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In Italy, WWII massacres become political football

In Italy, WWII massacres become political football

Saturday the 20th memorial day for the so-called 'Foibe'

12 febbraio 2024, 23:43

Redazione ANSA

ANSACheck

- RIPRODUZIONE RISERVATA

(ANSA-AFP) - ROME, FEB 12 - On Saturday 10th February Italy will mark its 20th memorial day for the World War II massacres of thousands of Italians by Yugoslav resistance fighters, a long-hidden tragedy that has become a political football. Since 2004, February 10 has been a national day to remember the so-called Foibe killings, when thousands of soldiers and civil servants working in what had been Fascist Italy were executed by Tito's partisans, their bodies thrown into sinkholes. But Prime Minister Giorgia Meloni's hard-right government has particularly embraced the event, announcing last week a museum dedicated to the victims. The day is a chance "to pay homage to the memory of those who died at the hands of the communists", said Ignazio La Russa, Senate speaker and co-founder of Meloni's post-fascist Brothers of Italy party. Not everyone shares the interpretation of La Russa -- notorious for collecting busts of the late Fascist dictator Benito Mussolini -- of what was in fact two rounds of killings, followed by the mass flight of Italian speakers from what became Yugoslavia, then Slovenia and Croatia.
    The first massacre came in 1943, after Nazi Germany's ally Italy signed an armistice with the US and Britain. Historian Eric Gobetti said it was "a consequence of violence committed by the Italian Fascists against the Yugoslav national minority, Slovenians and Croats, who after the capitulation of Italy, took revenge". The reprisals were "not against all Italians but some Italians who represented the Fascist state", Gobetti, an author of a book on the Foibe, told AFP. The second massacre in 1945, after the end of the war, was more akin to a "settling of accounts" between the Yugoslav forces who freed the territory and those who fought alongside the Nazis, as was also seen in France, he said. "The victims were essentially collaborators with the Germans, civilians but above all military," Gobetti said. Whereas the prevailing narrative in Italy is that the Italians were wholly innocent victims, Gobetti and other historians emphasise how the Fascist regime abused minorities in the region.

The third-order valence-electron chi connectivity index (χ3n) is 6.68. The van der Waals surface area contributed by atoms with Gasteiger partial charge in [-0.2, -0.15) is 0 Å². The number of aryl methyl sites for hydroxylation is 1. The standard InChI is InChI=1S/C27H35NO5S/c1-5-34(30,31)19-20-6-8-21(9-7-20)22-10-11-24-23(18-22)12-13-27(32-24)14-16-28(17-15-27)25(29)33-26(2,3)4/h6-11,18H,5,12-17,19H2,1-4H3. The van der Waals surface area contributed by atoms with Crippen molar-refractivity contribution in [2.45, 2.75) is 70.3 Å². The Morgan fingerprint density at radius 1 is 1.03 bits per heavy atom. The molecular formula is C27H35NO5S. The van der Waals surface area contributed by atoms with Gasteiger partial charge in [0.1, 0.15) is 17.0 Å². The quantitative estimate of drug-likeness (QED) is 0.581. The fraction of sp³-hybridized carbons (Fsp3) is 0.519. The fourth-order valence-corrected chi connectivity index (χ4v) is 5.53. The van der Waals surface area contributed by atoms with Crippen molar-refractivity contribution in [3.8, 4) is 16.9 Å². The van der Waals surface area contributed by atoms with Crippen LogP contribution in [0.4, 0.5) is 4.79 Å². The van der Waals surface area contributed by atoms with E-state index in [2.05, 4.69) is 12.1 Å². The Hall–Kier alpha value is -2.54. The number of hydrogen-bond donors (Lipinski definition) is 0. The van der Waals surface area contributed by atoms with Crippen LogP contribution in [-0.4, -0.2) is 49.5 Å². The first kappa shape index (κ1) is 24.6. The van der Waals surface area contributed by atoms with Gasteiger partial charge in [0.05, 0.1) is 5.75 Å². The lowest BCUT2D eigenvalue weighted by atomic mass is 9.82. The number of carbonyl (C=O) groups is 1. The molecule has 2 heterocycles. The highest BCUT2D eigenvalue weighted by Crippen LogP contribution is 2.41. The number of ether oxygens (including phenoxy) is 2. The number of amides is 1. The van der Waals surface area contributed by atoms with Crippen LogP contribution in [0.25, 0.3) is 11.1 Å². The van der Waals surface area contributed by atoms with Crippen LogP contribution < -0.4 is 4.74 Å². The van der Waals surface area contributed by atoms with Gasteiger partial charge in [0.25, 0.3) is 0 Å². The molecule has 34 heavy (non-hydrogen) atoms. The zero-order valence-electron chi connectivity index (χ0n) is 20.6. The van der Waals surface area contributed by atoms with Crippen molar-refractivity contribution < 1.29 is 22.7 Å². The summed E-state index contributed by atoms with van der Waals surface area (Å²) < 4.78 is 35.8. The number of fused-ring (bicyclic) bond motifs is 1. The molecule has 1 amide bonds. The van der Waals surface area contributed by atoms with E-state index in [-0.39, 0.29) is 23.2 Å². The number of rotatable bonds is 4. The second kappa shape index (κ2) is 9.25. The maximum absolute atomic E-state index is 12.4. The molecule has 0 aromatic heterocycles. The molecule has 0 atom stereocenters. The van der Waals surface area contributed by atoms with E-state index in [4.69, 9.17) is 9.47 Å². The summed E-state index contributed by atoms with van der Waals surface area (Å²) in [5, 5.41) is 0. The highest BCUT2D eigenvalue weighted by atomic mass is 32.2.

- 'Climate of violence' - The experts also contest the numbers of people who died in Foibe, named after the Italian word for sinkholes into which the victims were thrown, sometimes alive. Gobetti said a "maximum of 5,000" people were killed, while the Federesuli, an Italian association representing the exiles of the time, claims a number between 6,000 and 10,000. A similar divergence exists in estimates of how many people were displaced after the post-war border changes, when Italy lost territories acquired in World War I. For historians, around 250,000 people were exiled, whereas for the Federesuli, it was 350,000. "Some 90 percent of the native Italian community left because of the climate of violence imposed by Tito's communist regime", finding themselves living in refugee camps set up by Italy, said Lorenzo Salimbeni, a spokesman for Federesuli.
    - Fascism nostalgia - Why the different views? "Politicians nostalgic for Fascism have always exploited this story to present themselves as victims of WWII instead of executioners, when in fact the Italian Fascists contributed to starting the war," said Gobetti. This narrative was enshrined in the 2004 law setting up the national memorial day -- passed under the government of Silvio Berlusconi, but backed by opposition parties -- and taken up by the media. In this context, "anyone who remembers the actual historic facts is considered to be denying the Foibe" -- while in some debates, the massacres are put on the same level as the Holocaust, Gobetti said. Salimbeni of the exiles' association welcomed news of the new museum to the Foibe, which he said followed work of previous governments "of left and right". But this reinterpretation of history in Italy has sparked outrage among its neighbours. In 2019, Slovenia accused Rome of "unprecedented historical revisionism" over the massacres. It was speaking after then-Interior Minister Matteo Salvini -- now Meloni's deputy prime minister -- compared the children who died in the Foibe to those who died at Auschwitz. "Fascism was a fact and its objective was destroying the Slovenian people," Slovenia's then-premier Marjan Sarec said. (ANSA-AFP).
   

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